Unsure About Wearing a Mask? If You Could See COVID, the Decision Might Be Easy
Would people be rushing back to beaches, malls and other public venues if they knew, quite literally, what they were walking into – those clusters of particles not visible to the naked eye?
"We spit out a lot of saliva droplets that we do not see,” says UCLA Health pathologist Shangxin Yang, PhD. “There’s a lot of virus in the saliva. When you cough, when you cry, when you sing, when you yell – if a patient is infected that has a virus there are billions of particles in the saliva and when you're next to that person you can breathe it in. It lands on your face, your nose, you wipe it and then you become infected. That’s why wearing a mask is so important."
As society began reopening in Los Angeles County following the lifting of COVID-19 stay-at-home orders, Yang took his family to a local beach. All wore face masks – and admittedly, Yang says, they felt a bit uncomfortable.
Since then, California Gov. Gavin Newsom has issued an order requiring people to wear face coverings in public settings as many residents have balked at covering up. During his beach visit, Dr. Yang saw evidence of that reluctance.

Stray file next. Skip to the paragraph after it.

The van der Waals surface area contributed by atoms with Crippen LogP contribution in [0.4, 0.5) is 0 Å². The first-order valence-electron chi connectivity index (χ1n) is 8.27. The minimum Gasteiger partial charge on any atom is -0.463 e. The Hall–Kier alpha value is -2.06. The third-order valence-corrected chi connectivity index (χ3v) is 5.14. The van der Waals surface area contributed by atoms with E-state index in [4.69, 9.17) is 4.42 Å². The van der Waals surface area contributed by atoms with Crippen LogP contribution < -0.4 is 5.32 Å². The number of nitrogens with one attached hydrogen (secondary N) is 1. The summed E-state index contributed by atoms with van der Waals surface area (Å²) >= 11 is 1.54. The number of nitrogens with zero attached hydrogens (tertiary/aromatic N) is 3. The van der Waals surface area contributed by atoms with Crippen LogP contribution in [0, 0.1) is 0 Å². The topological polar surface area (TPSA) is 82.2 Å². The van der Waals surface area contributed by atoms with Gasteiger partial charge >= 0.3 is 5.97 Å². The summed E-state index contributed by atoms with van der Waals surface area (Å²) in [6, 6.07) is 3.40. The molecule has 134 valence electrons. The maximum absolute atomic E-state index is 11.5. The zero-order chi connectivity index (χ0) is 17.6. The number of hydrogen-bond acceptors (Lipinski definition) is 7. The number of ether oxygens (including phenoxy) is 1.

“We saw high-schoolers hanging out without wearing masks and very closely gathering like there was no virus,” he says. “That’s a problem. You just need to take one person spitting out this virus and the whole group could be infected.”
Yang and his family found a secluded spot, away from the mask-less crowd.
“When you go to the beach, 80% of people don’t wear a mask. When you’re in the minority wearing a mask, you feel a little bit awkward,” he says. “Wearing a mask is the most effective way to prevent the spread of the virus, but it requires everyone to wear it. A lot of people do not even know they are infected."
Many local beaches have been closed for the Fourth of July weekend to limit potential exposure to the virus.
But as difficult as it is returning to normal at outdoor gathering spots, it’s even more challenging indoors. Yang says the coronavirus can potentially spread through the air for longer distances in a very crowded indoor environment without sufficient air circulation, especially if there’s a “super spreader” who’s not wearing a mask.
Plus, it’s harder to avoid people who aren’t wearing masks when you’re in a confined space.
“If you’re outdoors and you see someone not wearing a mask you can stay away, but if you’re indoors, in a store, and space is limited, there really is nowhere to go and you have a greater chance of catching the virus,” Yang says.
As of July 1, nearly 2.6 million cases of COVD-19 had been recorded in the U.S., with almost 130,000 deaths, according to the Centers for Disease Control and Prevention.